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About The daily Nebraskan. ([Lincoln, Neb.) 1901-current | View Entire Issue (Jan. 19, 1995)
COVERING THE UNIVERSITY OF NEBRASKA SINCE 1901 VOL. 94 NO. 85
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Sen. Dwite Pederson of Elkhorn and Sen. Paul Hartnett of Bellevue joke with each other during Wednesday’s
session at the Legislature.
Lawmakers introduce 131 bills
By J. Christopher Hain
Senior Reporter '' • - .. *■ - *• -•••
State lawmakers flooded the floor with
proposals when the Legislature convened
131 bills, the most bills
introduced on any single
day this session. Today
is the last day for sena
tors to introduce bills.
One senator contribut
ing to the rush was Sen.
Chris Beutler of Lincoln.
LEGISLATURE Several of his proposals
dealt with the political
One Legislative resolution (LR37CA)
would place a constitutional amendment on
the ballot allowing the Legislature to meet
in a special session after an initiative or
referendum was placed on an election bal
lot. The Legislature would then propose an
alternative and voters could choose from the
two at election time.
With developments, such as paid peti
tion circulators, Beutler said it was impor
tant for elected legislators to offer an alter
native to propositions that may appear to be
good at first but might not be in the long run.
Another constitutional amendment
(LR3 6CA) proposed by Beutler would allow
the Legislature to submit to voters any statu
tory change it wanted. Currently, legislators
can only submit a constitutional amend
ment to voters.
Grade school and high school children
might not like another bill proposed by
Senators introduced 131 bills in the Legislature Wednesday
morning, the most bills introduced on any single day this session.
Today is the last day for senators to introduce bills.
Among the bills introduced:
■ A Legislative resolution to place a constitutional amendment on the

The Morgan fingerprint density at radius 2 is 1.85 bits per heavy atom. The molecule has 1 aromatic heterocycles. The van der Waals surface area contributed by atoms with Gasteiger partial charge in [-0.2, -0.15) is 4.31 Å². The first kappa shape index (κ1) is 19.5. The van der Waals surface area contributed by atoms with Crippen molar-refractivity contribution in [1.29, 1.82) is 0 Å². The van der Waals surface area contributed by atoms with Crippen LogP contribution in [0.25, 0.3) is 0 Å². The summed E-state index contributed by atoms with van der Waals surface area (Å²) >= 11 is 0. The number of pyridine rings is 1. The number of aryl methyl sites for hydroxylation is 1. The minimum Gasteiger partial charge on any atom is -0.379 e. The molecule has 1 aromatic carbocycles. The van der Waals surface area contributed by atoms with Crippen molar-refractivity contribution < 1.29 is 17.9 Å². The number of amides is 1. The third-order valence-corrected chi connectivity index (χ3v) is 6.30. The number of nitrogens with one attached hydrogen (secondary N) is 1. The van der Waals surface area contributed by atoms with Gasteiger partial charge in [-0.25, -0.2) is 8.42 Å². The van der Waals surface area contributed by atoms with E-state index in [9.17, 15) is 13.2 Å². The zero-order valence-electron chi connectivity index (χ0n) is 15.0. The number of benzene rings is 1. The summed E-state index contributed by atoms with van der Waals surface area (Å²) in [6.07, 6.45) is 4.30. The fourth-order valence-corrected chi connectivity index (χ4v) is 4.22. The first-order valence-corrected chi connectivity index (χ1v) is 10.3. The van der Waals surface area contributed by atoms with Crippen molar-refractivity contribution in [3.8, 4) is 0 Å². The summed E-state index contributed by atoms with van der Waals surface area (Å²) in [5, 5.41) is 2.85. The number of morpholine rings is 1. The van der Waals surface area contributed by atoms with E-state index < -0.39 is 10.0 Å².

ballot allowing the Legislature to meet in a special session after an
initiative or referendum was placed on an election ballot.
■ A constitutional amendment would allow the Legislature to submit to
voters any statutory change it wanted. Legislators can only submit a
constitutional amendment to voters.
■ LB618. It would create minimum homework standards for students in
first grade through high school.
9 LB650. Morrill Halt on the UNL campus would receive additional
funding to fill empty exhibit space. ?,
■ LB620. For an additional $50 Nebraskans could receive plates with
"Nebraska Comhuskers" printed on them.
Beutler. LB618 would create minimum
homework standards for students in first
grade through high school.
Beutler said the bill was spurred by what
he felt was the deterioration of the role of
homework in school systems.
“When you’re talking about ways of im
proving the school system without costing
money, this is one of the few ways left,”
Morrill Hall on the UNL campus would
receive additional funding under a bill
(LB650) proposed by Sen. Don Wesely of
Lincoln. The money would be used to fill
empty exhibit space, Wesely said.
Having a great natural history collection
but not filling it, Wesely said, was like
building a house but not putting furniture in
Husker fans could show their spirit on
their license plates under a bill (LB620)
sponsored by Sen. Kermit Brashear of
Omaha. For an additional $50 Nebraskans
could receive plates with “Nebraska
Comhuskers” printed on them.
By Brian Sharp
When it started, Greg Simon thought he was
The clock in his bedroom read 5:40 a.m.
The room around him was shaking, and he had
just come out of a deep sleep. But the tremors
lasted only about 20 seconds. So Simon rolled
over and closed his eyes.
Simon lives in Nagoya, Japan, about 200
kilometers from Kobe. What he awoke to Tues
day morning was the worst earthquake to hit
Japan in more than 20 years. And where he
awoke was a long way from home.
Simon, a senior accounting student at the
University of Nebraska-Lincoln, has been study
ing abroad for 1 1/2 years at Nanzan Univer
sity. In an interview with the Daily Nebraskan
on Wednesday, Simon described the incident
and the aftershocks.